Talanoa Hufanga – Safety, USC
By the numbers:
6’1″, 215 pounds.
2020: 62 tackles (5.5 for loss), five passes broken up, four interceptions and two forced fumbles in six games played.
The most noticeable part of Talanoa Hufanga’s (tal-uh-NOE-uh who-FAWN-guh) game is his physicality. He plays a tough brand of football and does his best work as a box safety near the line of scrimmage. He’s a hard-hitting player who takes great angles, has good form and packs a punch. Hufanga also has a high football IQ, which shows up in zone coverage and on misdirection run plays. He’s rarely out of place.
Another one of Hufanga’s calling cards is his versatility. USC used him in a multitude of roles last season, and he thrived in just about all of them. He projects best as a box safety or safety-linebacker hybrid in sub-packages, but he has solid experience everywhere. He came off the edge as a pass-rusher, worked out of the slot and was a single-high safety on many occasions. That ability to be shuffled around will come in handy at the next level.
While Hufanga spent a fair amount of time in Cover 1 and Cover 3 shells at USC, asking him to hold down a deep zone is risky. Despite having a great first step and adequate overall acceleration, his top-end speed isn’t great. A lack of range is easily the biggest thing that’s missing in Hufanga’s profile. This might limit him to that box safety or hybrid role for the most part at the next level.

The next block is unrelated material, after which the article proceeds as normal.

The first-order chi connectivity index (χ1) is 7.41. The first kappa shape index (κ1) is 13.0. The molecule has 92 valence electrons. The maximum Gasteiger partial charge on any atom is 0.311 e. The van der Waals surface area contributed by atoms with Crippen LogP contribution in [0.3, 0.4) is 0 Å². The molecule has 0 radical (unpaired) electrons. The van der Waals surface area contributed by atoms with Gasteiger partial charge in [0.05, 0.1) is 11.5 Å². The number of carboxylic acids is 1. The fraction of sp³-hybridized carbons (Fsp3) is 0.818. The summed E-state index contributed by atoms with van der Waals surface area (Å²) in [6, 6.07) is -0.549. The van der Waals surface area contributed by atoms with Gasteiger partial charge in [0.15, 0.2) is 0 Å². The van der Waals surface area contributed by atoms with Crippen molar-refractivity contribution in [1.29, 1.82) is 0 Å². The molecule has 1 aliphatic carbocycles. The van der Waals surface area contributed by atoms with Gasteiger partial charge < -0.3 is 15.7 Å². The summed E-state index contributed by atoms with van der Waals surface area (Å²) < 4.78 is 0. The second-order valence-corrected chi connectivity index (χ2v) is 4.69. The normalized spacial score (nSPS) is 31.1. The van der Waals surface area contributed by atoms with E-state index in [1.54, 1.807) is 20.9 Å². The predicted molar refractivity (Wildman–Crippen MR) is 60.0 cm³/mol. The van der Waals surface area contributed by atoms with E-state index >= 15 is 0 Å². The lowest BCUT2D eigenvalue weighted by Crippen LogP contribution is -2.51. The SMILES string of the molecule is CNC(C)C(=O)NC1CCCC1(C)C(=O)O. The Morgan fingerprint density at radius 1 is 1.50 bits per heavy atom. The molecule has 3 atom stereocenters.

Hufanga holds his own in shallow zone coverage but doesn’t have the most fluid hips in man. He can keep up with tight ends and is plenty physical, although running backs may give him some trouble. Injuries are a minor concern with Hufanga, as he’s suffered multiple collarbone breaks and had shoulder surgery during his collegiate career.
How Hufanga fits with the Chiefs:
If Daniel Sorensen departs via free agency, the Chiefs will need a player to fill that third safety role that Steve Spagnuolo covets. Hufanga makes good sense as that player and with Juan Thornhill looking more like himself, he’d form a three-headed monster along with Tyrann Mathieu. Hufanga plays with a competitive chip on his shoulder that many players can’t dream of having. His versatility makes him a good fit in a Chiefs defense that values players who can be used in a variety of roles.
Hufanga is an NFL-ready player. He understands his limitations and if he ends up on a team that plays to his strengths, he will reward them. He’s best suited to play near the line of scrimmage, where his instincts and “hunting” nature can be utilized. With that said, his versatility is a major plus. As a seasoned prospect who should make an immediate impact at the next level immediately, Hufanga grades out as a late second-round pick.